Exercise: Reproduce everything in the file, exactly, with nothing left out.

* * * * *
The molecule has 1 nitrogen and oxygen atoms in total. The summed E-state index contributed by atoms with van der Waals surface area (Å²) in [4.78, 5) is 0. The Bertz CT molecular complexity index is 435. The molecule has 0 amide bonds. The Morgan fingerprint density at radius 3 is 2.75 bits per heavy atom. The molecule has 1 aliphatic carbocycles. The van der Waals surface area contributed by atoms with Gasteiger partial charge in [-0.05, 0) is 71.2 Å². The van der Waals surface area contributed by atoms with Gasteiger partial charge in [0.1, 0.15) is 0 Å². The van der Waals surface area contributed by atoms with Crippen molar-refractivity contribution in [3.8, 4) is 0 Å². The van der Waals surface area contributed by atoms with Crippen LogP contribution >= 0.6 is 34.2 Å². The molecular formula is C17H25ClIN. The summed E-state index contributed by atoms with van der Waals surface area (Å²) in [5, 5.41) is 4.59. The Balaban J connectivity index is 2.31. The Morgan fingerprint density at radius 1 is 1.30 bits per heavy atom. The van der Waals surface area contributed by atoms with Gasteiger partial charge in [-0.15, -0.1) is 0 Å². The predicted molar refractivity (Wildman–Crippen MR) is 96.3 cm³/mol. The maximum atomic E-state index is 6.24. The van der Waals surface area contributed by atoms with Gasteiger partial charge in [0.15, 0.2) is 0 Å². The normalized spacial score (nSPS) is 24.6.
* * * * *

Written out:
The molecule has 1 nitrogen and oxygen atoms in total. The summed E-state index contributed by atoms with van der Waals surface area (Å²) in [4.78, 5) is 0. The Bertz CT molecular complexity index is 435. The molecule has 0 amide bonds. The Morgan fingerprint density at radius 3 is 2.75 bits per heavy atom. The molecule has 1 aliphatic carbocycles. The van der Waals surface area contributed by atoms with Gasteiger partial charge in [-0.05, 0) is 71.2 Å². The van der Waals surface area contributed by atoms with Gasteiger partial charge in [0.1, 0.15) is 0 Å². The van der Waals surface area contributed by atoms with Crippen molar-refractivity contribution in [3.8, 4) is 0 Å². The van der Waals surface area contributed by atoms with Crippen LogP contribution >= 0.6 is 34.2 Å². The molecular formula is C17H25ClIN. The summed E-state index contributed by atoms with van der Waals surface area (Å²) in [5, 5.41) is 4.59. The Balaban J connectivity index is 2.31. The Morgan fingerprint density at radius 1 is 1.30 bits per heavy atom. The van der Waals surface area contributed by atoms with Gasteiger partial charge in [-0.15, -0.1) is 0 Å². The predicted molar refractivity (Wildman–Crippen MR) is 96.3 cm³/mol. The maximum atomic E-state index is 6.24. The van der Waals surface area contributed by atoms with Gasteiger partial charge in [0.15, 0.2) is 0 Å². The normalized spacial score (nSPS) is 24.6.